In what way ?
They really let me do what I want to do; while they gave me a lot of helpful notes, they didn't art direct me. I've been painting since I was a kid, but always thought there had to be this delineation of what you do – a painter has to paint, a photographer has to take photos. It's so specific. For the book, they let me lay out everything, my handwriting on top, and I did all the watercolors. The whole watercolor-photography combination was something I'd never done professionally before.
And it took off in a really wonderful way. I see your book everywhere – bookstores, Anthropologie, Urban Outfitters. And it's a New York Times bestseller ! What do you think it is about your work that people are so drawn to ?
The visual layout makes it so much more approachable. I always try to include a pic of all the ingredients needed to make a certain dish, and a photo of the actual dish once it's made. When I'm cooking from a cookbook I feel like seeing the photos make it so much easier. I also never went to culinary school, so while I always cooked a lot with my family, everything I do is super simple ! On Instagram people like to cook from the book and hasthtag it. That's one of my favorite things – seeing my recipes are working and that people like it !
I also think you're really selling this amazing lifestyle – you live in this beautiful cabin in the woods with this magical mist and greenery, you entertain and throw these awesome-looking parties, and you somehow balance being a successful mother, wife, teacher, and working artist !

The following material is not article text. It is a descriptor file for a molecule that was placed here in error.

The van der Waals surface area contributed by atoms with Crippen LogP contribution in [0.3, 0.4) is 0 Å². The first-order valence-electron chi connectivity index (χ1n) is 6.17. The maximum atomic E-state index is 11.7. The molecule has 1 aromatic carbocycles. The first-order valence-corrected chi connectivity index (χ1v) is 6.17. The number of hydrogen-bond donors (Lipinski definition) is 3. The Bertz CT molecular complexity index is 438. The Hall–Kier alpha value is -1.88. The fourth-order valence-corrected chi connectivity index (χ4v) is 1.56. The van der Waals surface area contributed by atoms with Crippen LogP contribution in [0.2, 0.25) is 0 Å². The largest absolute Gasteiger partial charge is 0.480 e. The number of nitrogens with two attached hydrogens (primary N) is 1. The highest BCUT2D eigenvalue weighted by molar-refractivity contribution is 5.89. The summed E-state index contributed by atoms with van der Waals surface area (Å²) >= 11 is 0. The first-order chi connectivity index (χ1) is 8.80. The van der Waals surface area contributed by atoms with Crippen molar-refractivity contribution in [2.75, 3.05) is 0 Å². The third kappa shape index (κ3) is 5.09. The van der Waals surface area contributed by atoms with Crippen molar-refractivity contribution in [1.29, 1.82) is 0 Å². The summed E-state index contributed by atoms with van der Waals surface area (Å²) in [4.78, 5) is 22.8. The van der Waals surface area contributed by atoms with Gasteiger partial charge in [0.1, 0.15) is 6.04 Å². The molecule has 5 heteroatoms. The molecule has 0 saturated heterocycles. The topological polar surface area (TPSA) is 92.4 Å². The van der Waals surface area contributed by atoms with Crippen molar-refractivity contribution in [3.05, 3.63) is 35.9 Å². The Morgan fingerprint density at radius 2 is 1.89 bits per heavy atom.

It's turned into that somehow, but I certainly didn't think of it like that in the beginning. It was so surprising for me when I initially got some emails from people who liked hearing my stories and about my life, and I just thought I was a photographer wanting to share some food photos !
Where do you get your inspiration ?
I'm usually just experimenting. I get a CSA (Community Supported Agriculture) box every week, I pay weekly and it's collected from farms and delivered once a week. Often my inspiration comes from – what’s in the box ! Sometimes it's seeing something in a magazine, or reading about local flavor combinations I want to try out.
What's up next for you ?
My own son is almost one now, so I've been working on a kids cookbook – I just finished “The Forest Feast For Kids”, which is 40 recipes and about half the size of the original book. Produce-rich recipes that are simple and visual, and that comes out in the spring. And now I'm working on “The Forest Feast Gatherings,” featuring menus for parties, and that comes out next fall 2016. I do entertain quite a bit, and I always try to do stuff that can be prepped beforehand; I like to try to be out of the kitchen by the time people arrive !
In your journey – from California to New York and back again, you had a lot of life changes thrown at you, and I think that can be really scary for a lot of people. When you can roll with the punches like you did, great things can happen !
Creatively, coming here I thought that my biggest career accomplishments were behind me in New York. I remember moving here and being like, what am I going to do ? That might be it. I knew no one, and was moving into these suburbs. I knew that coming here would be a really different turn for my work and it has been, but it's been a better turn which I wasn't expecting - I was hoping to shoot other people's cookbooks and ended up shooting my own cookbook !
As one photographer to another, we also talked a lot today about the challenges of being in any creative industry. Any lasting thoughts / advice to people wanting to pursue their creative passions ?
Basically - do what you want to do more than what you think the industry tells you to do, or what will make you money; I think eventually your audience will find you no matter what you do. If you really get into whatever project, your work will show for it, and then people will want it. Stick to that, and while it might not be easy, what you love will win out in the end !